Number one source of Omega-3 fatty acids that are not produced by our bodies and therefore should be obtained through food or supplements. Fish oil will benefit any athlete from runner to golfer. It makes you stronger and leaner which is essential for optimal performance.
Omega-3 fatty acids reduce exercise-induced muscle damage and delayed-onset muscle soreness, thus speeding up the recovery between hard training sessions. For endurance athletes who are constantly under physical and environmental stress, fish oil is a must supplement. Malaysian athletes are encouraged to take fish oil, as omega-3s help enhance performance in hot climates.
Rule 6: Varied and wholesome nutrient-rich diet
A varied and wholesome nutrient-rich diet that meets the energy needs of an athlete and is based largely on vegetables, fruits, beans, legumes, grains, lean animal meats, oils. Carbohydrates should ensure an adequate intake of all essential vitamins and minerals.
Getting the right amount of energy to stay healthy and to perform well is key. Too much and body fat increases: too little and performance falls, resulting in illness.
Rule 7: Hydration
Maintaining hydration is important for athletic performance. An adequate intake of fluid before, during (where appropriate), and after exercise is especially important in hot climates.
Salt replacement is important when sweat losses are high, but needs vary between athletes. Forget about the eight glasses a day rule. You probably need more. Drink when you think you need to and check your urine color. It should be light yellow color. If it is dark, time to get some water!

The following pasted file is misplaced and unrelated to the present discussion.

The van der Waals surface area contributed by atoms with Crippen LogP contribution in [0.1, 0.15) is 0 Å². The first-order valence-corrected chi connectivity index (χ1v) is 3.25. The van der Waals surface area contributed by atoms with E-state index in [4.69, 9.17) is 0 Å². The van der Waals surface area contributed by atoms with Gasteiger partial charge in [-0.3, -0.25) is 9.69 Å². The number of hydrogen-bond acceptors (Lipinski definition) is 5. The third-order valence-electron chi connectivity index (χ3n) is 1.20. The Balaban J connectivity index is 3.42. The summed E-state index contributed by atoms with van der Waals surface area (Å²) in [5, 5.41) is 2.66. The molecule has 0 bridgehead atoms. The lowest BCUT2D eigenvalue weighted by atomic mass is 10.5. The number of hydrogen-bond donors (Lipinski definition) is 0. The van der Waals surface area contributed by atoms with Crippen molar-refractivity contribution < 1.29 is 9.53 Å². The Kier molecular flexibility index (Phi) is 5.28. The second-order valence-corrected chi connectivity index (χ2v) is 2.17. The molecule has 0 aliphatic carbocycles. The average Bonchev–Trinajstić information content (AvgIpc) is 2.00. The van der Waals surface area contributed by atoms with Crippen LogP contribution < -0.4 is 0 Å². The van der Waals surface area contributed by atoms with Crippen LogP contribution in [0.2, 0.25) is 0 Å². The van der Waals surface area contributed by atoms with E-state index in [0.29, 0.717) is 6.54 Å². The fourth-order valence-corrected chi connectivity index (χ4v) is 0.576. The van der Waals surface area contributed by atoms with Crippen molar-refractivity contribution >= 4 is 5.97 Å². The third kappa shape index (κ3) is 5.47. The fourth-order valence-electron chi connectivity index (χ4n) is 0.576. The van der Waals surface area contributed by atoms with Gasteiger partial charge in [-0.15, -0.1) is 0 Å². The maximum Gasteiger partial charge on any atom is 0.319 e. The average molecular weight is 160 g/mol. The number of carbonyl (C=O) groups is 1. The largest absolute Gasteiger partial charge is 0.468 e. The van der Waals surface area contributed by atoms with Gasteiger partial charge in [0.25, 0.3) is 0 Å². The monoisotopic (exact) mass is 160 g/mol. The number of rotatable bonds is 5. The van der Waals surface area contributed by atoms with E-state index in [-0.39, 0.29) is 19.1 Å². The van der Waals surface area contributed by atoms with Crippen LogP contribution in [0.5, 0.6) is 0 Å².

Rule 8: Vitamins
Athletes are cautioned against the indiscriminate use of dietary supplements, but careful use of a small number of supplements and sports foods may benefit some athletes. Vitamins, protein shakes, and BCAAs are important additions to an athlete’s diet. Choose the companies you trust and keep looking for a brand that suits you the most.
Rule 9: Iron
Iron deficiency is a concern for all athletes. If you are on the training peak, maintenance of iron stores becomes even more difficult as it is lost in sweat like sodium and calcium. Iron levels can take up to six months to become dangerously depleted and you might not notice it right away.
Constant impact activity, such as running and cycling, reduces iron levels more dramatically due to a more strenuous form of hemolysis. With each foot strike, a small amount of blood is released from the damaged capillaries.
This will cause anemia if the athlete does not pay close attention to diet. Iron-rich plant-based foods such as peanut butter, soybean nuts, apricots, and most of the nuts are best consumed on a daily basis with vitamin C to help with absorption. If the training mileage is greater than 50 miles (80km) per week, an iron supplement is recommended. To maintain efficient levels of iron, take regular blood tests twice a year.
Rule 10: Food is life!
Most importantly, athletes should enjoy the foods that they eat, confident in the knowledge that they have made wise choices. Don’t cut off the entire group of food trying to lose weight because someone told you it will help.